When it comes to telling this story of moving on after divorce and coparenting (and being pregnant again), what excites you about exploring Billie trying to have it all in this next phase of her life?
There are a million ways to go in season three, and the very early conversations that we’ve had are quite varied. So, that is a little bit up in the air. I put in the fact that Billie was pregnant at the end for two reasons. One is that it’s a satisfying story point that this was something that was so important to them as a couple and, if you’re going to give them a fairytale ending well, let’s give them everything. But it was also because it was a little bit of a dangling carrot for what the third season could be about.
Now she’ll be back in that situation again of being a new mom and, even if you’re with impossibly sexy Brad, is there a way to be all parts of yourself at once? And to get everything from one person? It’s that whole Sex/Life dilemma that I think is really interesting. I’m very proud of the coparenting story and the place that we got Billie and Cooper [Mike Vogel], but who knows what happens there. Coparenting is not always a smooth straight line, so there are definitely a million directions we could go.
Does it surprise you that amid all the sex your female star is having, it’s the full-frontal male nudity that again goes viral?
(Laughing) It’s interesting because I have seen some people who are upset that there wasn’t more sex this season. And then there are some people who are upset because there was more sex this season, and it’s too much sex. There are some people who feel like we are breaking the fabric of the moral society with this show, and there are other people who feel that it’s a far too conservative show because we do sort of posit connection and that marriage is a happy ending, at least this season. So, you cannot please everyone.
The [full-frontal nudity] scene with Jonathan Sadowski is hysterical, and I’m glad people are talking about it. It’s great comeuppance for his character. We do punish male characters who act the way Devon [Sadowski] acts in this season. I think that Jonathan is really a comic genius and is hysterical in the scene. And, by the way, Mike Vogel is also a comic genius. Because in both of our full-frontal scenes, both seasons, it’s Mike’s reaction that really sells it.
But what I was also excited to see is that the sex scene with very pregnant Gigi [Wallis Day] is also getting some notice. As a formerly pregnant woman (laughing), that means so much to me because it’s about normalizing that pregnant women are sexual beings. It can be sexy. Women have desires, all kinds of women, at all different stages. That is also an “oh my God” moment to me. Part of our mandate is also to have these big “oh my God” moments, which is fine by me because I love writing big twists and turns. But it always comes from a place of character and story. That’s how it started in the first season — it was all about Cooper’s obsession with Brad, who his wife was obsessed with, and it led him down that rabbit hole. Here it was like, what’s the end of Devon’s story? And this was very on-brand.
You work very closely with your intimacy coordinator, Casey Hudecki, who has talked about preparing Jonathan Sadowski for that scene.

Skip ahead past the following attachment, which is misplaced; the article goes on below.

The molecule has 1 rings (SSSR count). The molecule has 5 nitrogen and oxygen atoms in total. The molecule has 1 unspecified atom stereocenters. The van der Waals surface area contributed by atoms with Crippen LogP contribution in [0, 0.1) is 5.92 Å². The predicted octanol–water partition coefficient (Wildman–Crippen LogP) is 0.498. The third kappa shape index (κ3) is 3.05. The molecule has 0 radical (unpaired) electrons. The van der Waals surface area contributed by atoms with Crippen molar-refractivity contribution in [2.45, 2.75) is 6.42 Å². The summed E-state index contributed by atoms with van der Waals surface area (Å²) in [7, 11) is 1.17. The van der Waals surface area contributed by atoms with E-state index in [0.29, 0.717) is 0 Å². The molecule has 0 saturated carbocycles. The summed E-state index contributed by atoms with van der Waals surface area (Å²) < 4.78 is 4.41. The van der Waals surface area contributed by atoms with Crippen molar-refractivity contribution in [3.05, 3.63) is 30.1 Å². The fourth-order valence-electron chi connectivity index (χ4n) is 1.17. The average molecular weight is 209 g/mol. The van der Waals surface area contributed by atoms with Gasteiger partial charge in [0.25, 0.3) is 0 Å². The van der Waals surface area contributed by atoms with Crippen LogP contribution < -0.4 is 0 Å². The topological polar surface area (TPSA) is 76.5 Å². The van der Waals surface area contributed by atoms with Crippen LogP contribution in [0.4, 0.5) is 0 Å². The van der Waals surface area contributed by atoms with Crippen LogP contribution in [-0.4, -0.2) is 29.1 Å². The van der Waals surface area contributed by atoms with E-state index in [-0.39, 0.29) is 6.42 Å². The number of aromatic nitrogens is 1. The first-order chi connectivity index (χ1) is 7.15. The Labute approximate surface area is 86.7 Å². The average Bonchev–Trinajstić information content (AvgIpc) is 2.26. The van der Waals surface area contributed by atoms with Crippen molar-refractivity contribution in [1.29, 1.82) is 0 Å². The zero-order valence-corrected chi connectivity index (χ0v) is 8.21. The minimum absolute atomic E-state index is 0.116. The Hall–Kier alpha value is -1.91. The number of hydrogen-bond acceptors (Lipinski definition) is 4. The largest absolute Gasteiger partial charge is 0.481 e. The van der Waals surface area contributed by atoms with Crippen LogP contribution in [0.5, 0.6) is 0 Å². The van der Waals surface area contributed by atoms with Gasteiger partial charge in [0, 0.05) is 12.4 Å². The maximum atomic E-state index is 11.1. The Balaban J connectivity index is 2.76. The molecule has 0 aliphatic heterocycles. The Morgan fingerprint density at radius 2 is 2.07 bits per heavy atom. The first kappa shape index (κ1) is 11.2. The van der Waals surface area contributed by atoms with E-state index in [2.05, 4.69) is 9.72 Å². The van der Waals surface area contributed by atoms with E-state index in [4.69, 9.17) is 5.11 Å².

Casey is amazing. I was just talking about her this morning to another director who was asking how we did some of the things in the scenes. There are many different roles to an intimacy coordinator. They talk to the actors, find out what they are OK and not OK with, put that in a legal rider so everyone knows what’s OK and what’s not, and provide the actors with the intimacy garments to cover their bits and pieces. And, that’s great. But Casey comes from the world of fight coordinating, so she’s also a choreographer. She’s so good at knowing how to position the actors and where the camera needs to go; she works really well with the directors to make sure we’re getting what we need. And she’s also looking at the intimate scenes to make them so specific: “What is the breath in this scene? What kind of sex is this? What is the experience?” Writing and shooting our intimate scenes has always been about the female experience. I know a lot of people think of intimacy coordinators as like a school crossing guard saying, “You can go here, you can’t go here.” But it’s so much more than that. She stands with me by the monitor, watching the whole thing.
She also confirmed Sadwoski was wearing a prosthetic for his full-frontal nudity scene.
I know! She’s out loud and proud saying that. And I think Adam [Demos], speaking to you guys, said his was also [last season]. We had said together last season that a gentleman never tells. He said that first and I just kind of picked up on it. But I know Casey is saying that, which maybe makes people feel more comfortable about that scene!
What feels to you like the most boundary-pushing thing you did overall with season two?
When we sent in the outline, the Gigi pregnant sex was probably the thing I was most worried Netflix would say no to. And they totally did not and were excited. One of the executives at Netflix thought that was our biggest TikTok moment of the season. But obviously, I knew Jonathan would be, too.
And I had to pitch it to him in that way. I had to call him up and say, “Look, we have this idea for the story, and here’s why we’re going to do it.” I don’t think at that point he even knew about the car crash, because it was about the evolution of the season, but I said, “You’re going to have the TikTok moment this season. And, are you OK with that and all that comes with that?” And he was like, “One thousand percent OK.” He was really excited because he is this comic genius, and I think he saw the potential.